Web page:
Whether in the context of this blog or pastoral ministry this is a question that I seem to get quite frequently. If you are not familiar with the term cessationist it refers to the ceasing of the miraculous spiritual gifts that we see in the early church. In other words, a cessationist believes that the gifts of tongues, prophecy, and healing are no longer present and active in the church.
This view is in contrast with the view of a continuationist, who, as the name infers, believes that the gifts are continuing to this day.
There is also a third position that is “open but cautious” and again as the name infers, they don’t rule out the activity of gifts but they remain skeptical of contemporary charismatic practices (tongues, prophecy, and healings).
My position falls somewhere between a cessationist and open but cautious, with a heavy amount of leaning on the former. This view comes from a few different angles:
1. Historical Observation: As I look around today and at church history I don’t see happening what I see in the early church. I don’t see people speaking in known languages, healing people completely and instantly, as well as speaking and giving new revelation from God.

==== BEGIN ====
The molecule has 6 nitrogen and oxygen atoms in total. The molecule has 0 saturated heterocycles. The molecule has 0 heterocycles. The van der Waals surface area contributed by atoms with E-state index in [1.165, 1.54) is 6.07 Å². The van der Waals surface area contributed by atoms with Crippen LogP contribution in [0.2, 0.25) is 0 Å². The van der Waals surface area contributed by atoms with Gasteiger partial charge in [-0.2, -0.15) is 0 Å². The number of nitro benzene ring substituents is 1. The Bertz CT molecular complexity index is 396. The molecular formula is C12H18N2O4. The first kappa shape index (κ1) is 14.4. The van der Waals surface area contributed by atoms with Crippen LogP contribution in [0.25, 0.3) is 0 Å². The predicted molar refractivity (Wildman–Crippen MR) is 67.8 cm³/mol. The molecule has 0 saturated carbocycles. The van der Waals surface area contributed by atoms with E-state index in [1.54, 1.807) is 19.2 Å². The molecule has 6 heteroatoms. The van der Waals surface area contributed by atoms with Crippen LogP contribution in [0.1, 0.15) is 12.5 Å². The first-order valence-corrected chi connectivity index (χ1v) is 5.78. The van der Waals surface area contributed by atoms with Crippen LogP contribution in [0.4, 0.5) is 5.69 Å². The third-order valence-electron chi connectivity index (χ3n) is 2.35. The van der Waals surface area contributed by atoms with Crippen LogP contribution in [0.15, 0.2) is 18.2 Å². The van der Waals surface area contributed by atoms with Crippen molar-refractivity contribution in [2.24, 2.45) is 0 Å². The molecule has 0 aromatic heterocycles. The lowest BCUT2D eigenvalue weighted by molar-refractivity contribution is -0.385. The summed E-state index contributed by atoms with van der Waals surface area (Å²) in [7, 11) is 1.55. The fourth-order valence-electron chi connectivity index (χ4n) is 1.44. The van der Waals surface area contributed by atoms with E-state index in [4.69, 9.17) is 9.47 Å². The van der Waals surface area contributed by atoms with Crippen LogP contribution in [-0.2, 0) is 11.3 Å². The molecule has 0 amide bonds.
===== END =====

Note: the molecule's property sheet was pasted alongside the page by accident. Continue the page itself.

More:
2. NT Trajectory: As you read the NT it seems that in the early days of the church (cf. Acts) you have an abundance of these miraculous gifts. People are speaking in tongues, prophecy, and people are being healed. However, as time passes, the trajectory of the New Testament seems indicate these supernatural gifts are tapering off. Their function of authenticating the preaching of the word has served its purpose.
While I believe my conclusions to be true this type of argumentation remains uncomfortable for me. I really like having chapters and verses for my positions. In this case however, I don’t think you can do that. Instead you are left with (convincing) observation and deduction. Therefore, I don’t believe that God could not do what he did in Acts but that he is not now doing that and has not through much of the church’s history. It follows then that the burden of proof is laid upon the continuationist to prove that what is happening today is in fact biblical.
This is a heated topic and there remains a lot of misinformation about it. Nathan Busenitz has written several articles that are quite helpful. This one in particular helps to dispel misconceptions and show the historical pulse on the issue. He is worth the read because he is smart and fair.
Hopefully this is helpful.
(note: As always I cringe at the irony of people arguing viciously about the nature of the spiritual gifts while showcasing none of them. If you disagree, fine, but keep the punches above the belt.)